Axios Boston

Picture of the Boston skyline

February 03, 2023

It's Friday, and it's going to be cold. So, so cold.

🥶 Today's weather: 7°F degrees by nightfall with winds up to 50 mph in some areas. Negative 6°F overnight. Pipe-freezing cold. Check-on-your-elderly-neighbors cold. Just don't go outside.

Situational Awareness: There's a cold-weather emergency in effect now through Sunday.

Today's newsletter is 839 words — a 3-minute read.

1 big thing: 🥵 Winter hotness

Data: NOAA; Chart: Axios Visuals

Even though we’re set for a potentially record-breaking cold snap this weekend, last month marked one of the warmest Januarys on record, with an average temperature well above freezing.

Why it matters: While it might be nice to have an atypically balmy winter instead of mountains of snow, warmer air means more pests and challenges for the winter recreation and timber industries.

  • The first month of 2023 averaged 37.8°F, making it the fifth warmest January since accurate record-keeping began in 1872.
  • 2020 was slightly warmer at 38°F and the warmest it's ever been in January was 39.3°F in 1913.

The big picture, via Axios' Andrew Freedman: With human-caused climate change, winters are warming faster than summers in much of the U.S., and the warmth throughout the northeast last month was noteworthy and consistent with that trend.

  • Winter average temperatures in the region are increasing around 160% faster than the overall annual averages, according to the state.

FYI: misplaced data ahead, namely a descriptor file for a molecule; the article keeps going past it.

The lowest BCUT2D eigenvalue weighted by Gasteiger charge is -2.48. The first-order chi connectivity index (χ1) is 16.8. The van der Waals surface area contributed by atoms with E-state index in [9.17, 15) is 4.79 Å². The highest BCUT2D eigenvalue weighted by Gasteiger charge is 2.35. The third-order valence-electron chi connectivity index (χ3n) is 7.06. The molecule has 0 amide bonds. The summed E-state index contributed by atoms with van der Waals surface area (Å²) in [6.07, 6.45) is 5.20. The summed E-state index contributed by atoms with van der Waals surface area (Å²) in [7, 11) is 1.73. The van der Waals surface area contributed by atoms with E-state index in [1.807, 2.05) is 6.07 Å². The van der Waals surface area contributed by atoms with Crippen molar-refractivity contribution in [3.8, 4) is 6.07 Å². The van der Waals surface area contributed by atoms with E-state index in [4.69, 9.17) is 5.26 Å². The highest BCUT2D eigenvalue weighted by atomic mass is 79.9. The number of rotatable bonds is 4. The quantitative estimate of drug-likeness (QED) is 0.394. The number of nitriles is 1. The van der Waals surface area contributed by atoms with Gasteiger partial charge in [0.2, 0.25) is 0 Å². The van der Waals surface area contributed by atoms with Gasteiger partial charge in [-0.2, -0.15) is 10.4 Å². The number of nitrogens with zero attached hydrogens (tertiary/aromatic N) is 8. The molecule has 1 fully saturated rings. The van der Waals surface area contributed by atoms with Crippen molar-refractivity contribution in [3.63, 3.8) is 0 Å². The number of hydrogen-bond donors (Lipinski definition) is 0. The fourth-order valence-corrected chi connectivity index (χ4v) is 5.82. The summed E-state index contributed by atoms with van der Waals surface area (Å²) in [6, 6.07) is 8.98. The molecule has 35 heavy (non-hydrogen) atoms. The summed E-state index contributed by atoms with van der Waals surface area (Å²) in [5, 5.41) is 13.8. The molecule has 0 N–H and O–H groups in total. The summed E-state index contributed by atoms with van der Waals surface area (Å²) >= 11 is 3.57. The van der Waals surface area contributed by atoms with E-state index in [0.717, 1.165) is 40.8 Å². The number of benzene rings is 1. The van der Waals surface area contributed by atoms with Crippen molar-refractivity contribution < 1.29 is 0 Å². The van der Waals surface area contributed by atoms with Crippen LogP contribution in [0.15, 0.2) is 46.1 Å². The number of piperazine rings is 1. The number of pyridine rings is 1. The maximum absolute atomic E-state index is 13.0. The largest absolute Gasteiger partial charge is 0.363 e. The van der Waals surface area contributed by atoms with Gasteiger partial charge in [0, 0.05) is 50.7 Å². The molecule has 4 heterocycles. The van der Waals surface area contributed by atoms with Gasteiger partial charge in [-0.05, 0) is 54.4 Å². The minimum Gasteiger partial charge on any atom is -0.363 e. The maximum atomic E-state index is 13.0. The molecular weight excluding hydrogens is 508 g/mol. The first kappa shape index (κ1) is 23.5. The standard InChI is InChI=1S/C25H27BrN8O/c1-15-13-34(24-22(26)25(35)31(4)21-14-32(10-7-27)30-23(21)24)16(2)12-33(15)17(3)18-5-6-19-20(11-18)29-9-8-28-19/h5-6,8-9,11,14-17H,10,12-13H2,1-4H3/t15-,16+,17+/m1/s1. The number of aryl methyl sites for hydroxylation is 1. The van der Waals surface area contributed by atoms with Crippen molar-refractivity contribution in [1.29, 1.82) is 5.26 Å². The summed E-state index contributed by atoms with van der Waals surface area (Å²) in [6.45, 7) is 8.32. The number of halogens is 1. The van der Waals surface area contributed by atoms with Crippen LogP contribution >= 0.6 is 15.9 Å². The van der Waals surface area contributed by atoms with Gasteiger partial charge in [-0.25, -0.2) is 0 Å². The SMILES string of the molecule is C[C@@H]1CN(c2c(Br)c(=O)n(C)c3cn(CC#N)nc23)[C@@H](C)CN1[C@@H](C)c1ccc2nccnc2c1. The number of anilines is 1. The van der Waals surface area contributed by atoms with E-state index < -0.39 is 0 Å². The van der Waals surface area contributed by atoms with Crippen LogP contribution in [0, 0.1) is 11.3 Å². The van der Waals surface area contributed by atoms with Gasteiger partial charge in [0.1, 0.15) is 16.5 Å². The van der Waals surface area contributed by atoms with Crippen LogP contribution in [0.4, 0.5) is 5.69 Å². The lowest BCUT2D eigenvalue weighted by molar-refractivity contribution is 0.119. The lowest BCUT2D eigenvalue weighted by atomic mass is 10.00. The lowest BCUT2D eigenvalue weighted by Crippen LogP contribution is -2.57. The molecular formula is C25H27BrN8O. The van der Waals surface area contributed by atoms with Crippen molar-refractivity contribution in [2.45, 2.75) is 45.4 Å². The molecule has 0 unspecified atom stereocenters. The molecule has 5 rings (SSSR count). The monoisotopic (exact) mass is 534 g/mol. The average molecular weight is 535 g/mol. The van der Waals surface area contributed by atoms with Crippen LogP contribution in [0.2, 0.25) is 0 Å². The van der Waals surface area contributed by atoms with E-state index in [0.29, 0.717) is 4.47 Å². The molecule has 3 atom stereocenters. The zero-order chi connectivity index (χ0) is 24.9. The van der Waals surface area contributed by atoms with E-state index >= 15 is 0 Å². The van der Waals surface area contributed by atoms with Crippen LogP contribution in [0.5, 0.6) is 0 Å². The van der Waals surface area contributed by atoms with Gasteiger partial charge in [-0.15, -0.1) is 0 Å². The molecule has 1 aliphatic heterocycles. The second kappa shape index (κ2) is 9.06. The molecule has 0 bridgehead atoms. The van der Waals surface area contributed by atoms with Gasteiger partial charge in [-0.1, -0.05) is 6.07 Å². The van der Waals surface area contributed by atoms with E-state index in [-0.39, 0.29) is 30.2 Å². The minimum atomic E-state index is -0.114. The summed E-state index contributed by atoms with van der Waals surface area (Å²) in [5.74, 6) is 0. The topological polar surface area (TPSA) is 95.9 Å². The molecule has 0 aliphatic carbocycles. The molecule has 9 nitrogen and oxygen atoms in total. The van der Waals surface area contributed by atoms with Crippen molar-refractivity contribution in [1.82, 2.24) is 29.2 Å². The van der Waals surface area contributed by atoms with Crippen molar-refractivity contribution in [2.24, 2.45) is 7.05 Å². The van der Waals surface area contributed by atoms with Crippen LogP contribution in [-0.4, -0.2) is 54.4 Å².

❄️ Warmer temperatures have already decreased our likelihood of seeing snow-covered white Christmases in New England.

  • But hotter summers are also already here, with Nantucket notching a July last year that was 4.6°F hotter than average for the island.

A climate report issued last year forecast that Massachusetts' warmest days will continue to feel hotter and hotter.

  • What felt like a hot 81°F day historically will feel like 94°F in 2050 and even 99°F in 2070.

Yes, but: Jack Frost is back in a big way starting later today, when a blast of arctic air will ruin everyone's weekend and send temperatures into the negative single digits.

2. Vocational school admissions scrutinized

Illustration of a giant hand writing grades on a revolving door

Illustration: Sarah Grillo/Axios

A new federal lawsuit against Massachusetts education leaders claims the state lets vocational and technical schools "systematically exclude" at-risk students.

The big picture: Votechs have been described as game-changers for low-income, nonwhite students seeking stable, well-paying careers in the trades. But advocates argue the admissions process is booting eligible candidates who fall under those categories.

Driving the news: The civil complaint was filed by Lawyers for Civil Rights on behalf of education advocates and two high school students of color.

  • Advocates are calling the admissions process at votech schools discriminatory and asking the U.S. Department of Education to intervene.

Zoom in: The schools use a ranking system to admit applicants based on grades, attendance, interviews and other factors. Like private schools, they typically only accept the highest-ranking students, the complaint says.